“Edge of Darkness” is a crunchy rocker. I love John Kiszka’s riffage on this song. And, just to play the, which-Zeppelin-tune game, I get a real “What Is And What Could Never Be” vibe from this tune. The guitar time changes and different riffs, just evoke that song for me. “Meet Me On the Ledge” brings to mind “Our Time Is Gonna Come.” It starts with a heavy riff, then vocals/acoustic guitar that builds to the chorus. It’s rocky and spacey. I mention the influences just to underscore what these tracks sound like, not as a jab at GVF. The guitar solo at the end of “Edge of Darkness” is a unique, crazy flurry of guitar that points the way to great things for Greta Van Fleet. The last of the four new tracks is “Talk On The Street,” a baby I’m hearing bad things tune. It reminds me of a less bluesy “When the Levee Breaks.” I know I shouldn’t do the Zeppelin comparison, but I can’t help it.

When I listen to all eight songs on From The Fires I will admit to being baffled by the whole “double EP” thing. Why not just call these eight tracks your debut album. Houses of the Holy only had four tracks per side, eight in total. Take the homage all the way, baby. Anyway, this is a great slab of rock and roll. Turn it up loud, grab a slice of pizza and some bourbon and try not be weeping when your spouse gets home….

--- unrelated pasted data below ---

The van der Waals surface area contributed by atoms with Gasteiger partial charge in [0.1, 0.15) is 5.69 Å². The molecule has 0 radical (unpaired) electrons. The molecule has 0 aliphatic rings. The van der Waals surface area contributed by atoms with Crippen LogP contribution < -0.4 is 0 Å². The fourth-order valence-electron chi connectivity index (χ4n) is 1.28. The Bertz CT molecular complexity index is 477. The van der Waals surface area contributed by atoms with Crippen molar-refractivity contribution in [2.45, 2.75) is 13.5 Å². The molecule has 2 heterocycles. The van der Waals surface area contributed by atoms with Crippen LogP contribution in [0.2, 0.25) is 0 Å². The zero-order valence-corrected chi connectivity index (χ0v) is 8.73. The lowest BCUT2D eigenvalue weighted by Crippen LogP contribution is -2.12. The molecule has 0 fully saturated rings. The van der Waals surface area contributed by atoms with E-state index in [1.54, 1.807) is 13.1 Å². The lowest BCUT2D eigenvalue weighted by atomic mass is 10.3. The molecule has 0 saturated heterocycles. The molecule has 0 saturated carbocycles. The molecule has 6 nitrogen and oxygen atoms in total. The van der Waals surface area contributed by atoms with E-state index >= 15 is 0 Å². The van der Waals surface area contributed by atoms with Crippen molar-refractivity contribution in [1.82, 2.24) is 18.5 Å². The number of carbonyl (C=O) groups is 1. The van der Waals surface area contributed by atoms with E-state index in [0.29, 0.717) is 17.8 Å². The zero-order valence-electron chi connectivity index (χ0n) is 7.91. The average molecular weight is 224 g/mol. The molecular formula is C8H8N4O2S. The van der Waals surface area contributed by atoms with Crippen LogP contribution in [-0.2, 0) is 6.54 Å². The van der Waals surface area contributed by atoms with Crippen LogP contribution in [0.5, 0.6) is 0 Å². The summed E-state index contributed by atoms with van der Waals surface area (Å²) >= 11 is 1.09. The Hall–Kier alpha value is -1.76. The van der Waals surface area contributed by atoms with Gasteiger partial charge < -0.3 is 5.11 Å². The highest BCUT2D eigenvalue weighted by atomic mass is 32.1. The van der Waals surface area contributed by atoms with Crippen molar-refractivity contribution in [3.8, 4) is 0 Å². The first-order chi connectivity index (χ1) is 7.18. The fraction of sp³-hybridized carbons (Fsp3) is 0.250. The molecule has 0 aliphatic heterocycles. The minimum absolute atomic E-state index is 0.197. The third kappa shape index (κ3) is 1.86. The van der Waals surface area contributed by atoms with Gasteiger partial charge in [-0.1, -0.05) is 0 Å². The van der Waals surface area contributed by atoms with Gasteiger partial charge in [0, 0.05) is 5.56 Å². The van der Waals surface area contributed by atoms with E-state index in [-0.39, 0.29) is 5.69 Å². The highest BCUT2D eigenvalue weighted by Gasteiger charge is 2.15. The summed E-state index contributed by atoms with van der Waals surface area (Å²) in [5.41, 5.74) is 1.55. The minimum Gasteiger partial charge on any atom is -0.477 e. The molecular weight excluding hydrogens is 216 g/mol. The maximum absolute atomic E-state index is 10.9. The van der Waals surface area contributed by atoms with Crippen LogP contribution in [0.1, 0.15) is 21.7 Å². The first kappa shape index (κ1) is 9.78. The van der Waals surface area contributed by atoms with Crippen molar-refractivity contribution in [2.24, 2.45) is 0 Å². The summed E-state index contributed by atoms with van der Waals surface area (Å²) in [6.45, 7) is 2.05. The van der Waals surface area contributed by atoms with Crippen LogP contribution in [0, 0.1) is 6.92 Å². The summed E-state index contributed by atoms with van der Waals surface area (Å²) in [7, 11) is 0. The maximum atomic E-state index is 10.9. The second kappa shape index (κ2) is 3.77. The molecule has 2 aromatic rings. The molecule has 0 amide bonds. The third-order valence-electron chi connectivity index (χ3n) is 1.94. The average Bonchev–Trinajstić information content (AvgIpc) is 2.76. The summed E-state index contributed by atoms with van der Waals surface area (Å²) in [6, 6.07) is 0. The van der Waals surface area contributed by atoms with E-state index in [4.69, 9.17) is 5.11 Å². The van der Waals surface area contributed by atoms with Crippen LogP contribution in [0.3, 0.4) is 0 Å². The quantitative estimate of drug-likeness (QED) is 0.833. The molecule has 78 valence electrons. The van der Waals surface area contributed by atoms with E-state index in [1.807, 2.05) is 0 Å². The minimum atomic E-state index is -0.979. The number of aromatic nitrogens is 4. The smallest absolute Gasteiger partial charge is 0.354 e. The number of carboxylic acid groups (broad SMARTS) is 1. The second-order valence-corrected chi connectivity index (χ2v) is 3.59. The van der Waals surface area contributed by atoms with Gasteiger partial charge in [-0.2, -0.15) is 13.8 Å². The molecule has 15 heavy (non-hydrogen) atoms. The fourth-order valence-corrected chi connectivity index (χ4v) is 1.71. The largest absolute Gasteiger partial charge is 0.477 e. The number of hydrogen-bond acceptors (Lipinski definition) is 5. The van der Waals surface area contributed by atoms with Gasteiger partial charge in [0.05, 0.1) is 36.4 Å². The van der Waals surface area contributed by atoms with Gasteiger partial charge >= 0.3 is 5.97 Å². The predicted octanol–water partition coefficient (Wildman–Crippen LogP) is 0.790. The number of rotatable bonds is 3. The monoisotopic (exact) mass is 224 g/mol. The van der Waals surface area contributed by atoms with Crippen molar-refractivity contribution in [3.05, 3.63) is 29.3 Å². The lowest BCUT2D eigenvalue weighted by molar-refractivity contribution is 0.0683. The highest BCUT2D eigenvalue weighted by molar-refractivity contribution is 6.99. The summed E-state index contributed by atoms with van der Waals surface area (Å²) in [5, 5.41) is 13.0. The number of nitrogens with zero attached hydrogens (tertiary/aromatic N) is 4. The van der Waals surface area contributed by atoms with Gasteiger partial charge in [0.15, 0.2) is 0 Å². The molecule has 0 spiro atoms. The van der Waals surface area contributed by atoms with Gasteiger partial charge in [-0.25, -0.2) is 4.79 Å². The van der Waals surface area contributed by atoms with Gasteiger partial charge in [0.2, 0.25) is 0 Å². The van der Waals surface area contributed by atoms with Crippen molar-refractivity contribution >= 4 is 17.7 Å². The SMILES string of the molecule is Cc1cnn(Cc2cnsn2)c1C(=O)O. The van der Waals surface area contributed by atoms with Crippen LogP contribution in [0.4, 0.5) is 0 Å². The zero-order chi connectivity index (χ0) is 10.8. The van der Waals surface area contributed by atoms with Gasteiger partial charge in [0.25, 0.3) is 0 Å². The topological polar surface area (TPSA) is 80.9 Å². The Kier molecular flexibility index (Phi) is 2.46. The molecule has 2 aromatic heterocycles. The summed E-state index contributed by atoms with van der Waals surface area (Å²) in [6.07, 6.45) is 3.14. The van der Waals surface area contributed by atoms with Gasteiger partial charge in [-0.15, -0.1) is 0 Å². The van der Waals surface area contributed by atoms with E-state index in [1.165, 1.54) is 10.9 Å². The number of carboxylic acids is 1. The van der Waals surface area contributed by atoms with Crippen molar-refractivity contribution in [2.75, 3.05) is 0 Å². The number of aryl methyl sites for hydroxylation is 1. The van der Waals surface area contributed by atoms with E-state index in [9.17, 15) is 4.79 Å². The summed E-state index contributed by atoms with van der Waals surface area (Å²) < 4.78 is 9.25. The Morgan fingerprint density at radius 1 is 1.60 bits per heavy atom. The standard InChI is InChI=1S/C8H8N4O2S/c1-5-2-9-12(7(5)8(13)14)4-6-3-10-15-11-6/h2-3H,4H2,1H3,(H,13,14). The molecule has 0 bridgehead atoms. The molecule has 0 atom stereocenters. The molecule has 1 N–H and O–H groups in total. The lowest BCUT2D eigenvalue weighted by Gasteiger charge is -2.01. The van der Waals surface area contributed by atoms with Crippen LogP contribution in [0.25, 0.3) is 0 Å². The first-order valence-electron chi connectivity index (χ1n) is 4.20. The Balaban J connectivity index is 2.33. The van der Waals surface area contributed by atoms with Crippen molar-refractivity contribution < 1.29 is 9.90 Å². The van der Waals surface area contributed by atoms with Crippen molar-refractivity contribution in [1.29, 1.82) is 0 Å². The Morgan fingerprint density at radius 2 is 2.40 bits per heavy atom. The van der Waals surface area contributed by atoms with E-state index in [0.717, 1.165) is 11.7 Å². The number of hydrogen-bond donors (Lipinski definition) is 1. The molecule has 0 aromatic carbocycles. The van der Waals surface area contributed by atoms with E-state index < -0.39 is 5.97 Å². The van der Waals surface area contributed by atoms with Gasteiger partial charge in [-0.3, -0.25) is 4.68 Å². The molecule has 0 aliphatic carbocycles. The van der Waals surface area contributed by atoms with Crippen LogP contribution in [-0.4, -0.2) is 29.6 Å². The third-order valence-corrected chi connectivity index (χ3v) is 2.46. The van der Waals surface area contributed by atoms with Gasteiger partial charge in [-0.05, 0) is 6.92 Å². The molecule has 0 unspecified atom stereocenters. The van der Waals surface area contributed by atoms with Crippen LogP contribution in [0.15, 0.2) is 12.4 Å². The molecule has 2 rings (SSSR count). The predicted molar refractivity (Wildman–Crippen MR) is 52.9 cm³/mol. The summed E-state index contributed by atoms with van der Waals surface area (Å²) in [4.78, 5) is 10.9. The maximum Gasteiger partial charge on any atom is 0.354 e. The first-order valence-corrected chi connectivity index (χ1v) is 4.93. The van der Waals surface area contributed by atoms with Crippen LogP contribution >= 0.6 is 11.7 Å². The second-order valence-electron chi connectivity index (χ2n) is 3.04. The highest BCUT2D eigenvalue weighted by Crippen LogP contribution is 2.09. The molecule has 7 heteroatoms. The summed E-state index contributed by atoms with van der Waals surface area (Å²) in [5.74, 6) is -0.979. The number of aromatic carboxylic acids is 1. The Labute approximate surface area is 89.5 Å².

Cheers!

 

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Review: U2’s Two New Songs from ‘Songs Of Experience’

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As happens this time of year, my corporate overlords have kept me out on the road all week. Traveling has taught me one thing: Civility and good manners are dead, folks. Anyway, I wearily returned home to find the great news that U2 have made a number of announcements in regard to their upcoming album, Songs of Experience, the “sequel” to 2014’s Songs of Innocence. It’s all so very William Blake of them… “Tyger Tyger, burning bright, In the forests of the night.” We have a release date of December 1 for the full album, just in time for Christmas. And, in other great news, U2 have announced a short spring tour through the United States beginning in May and running through June. Sadly it looks like I’ll have to fly somewhere to see them. Hopefully the early dates are just a framework from which they can hang additional dates in additional cities on to.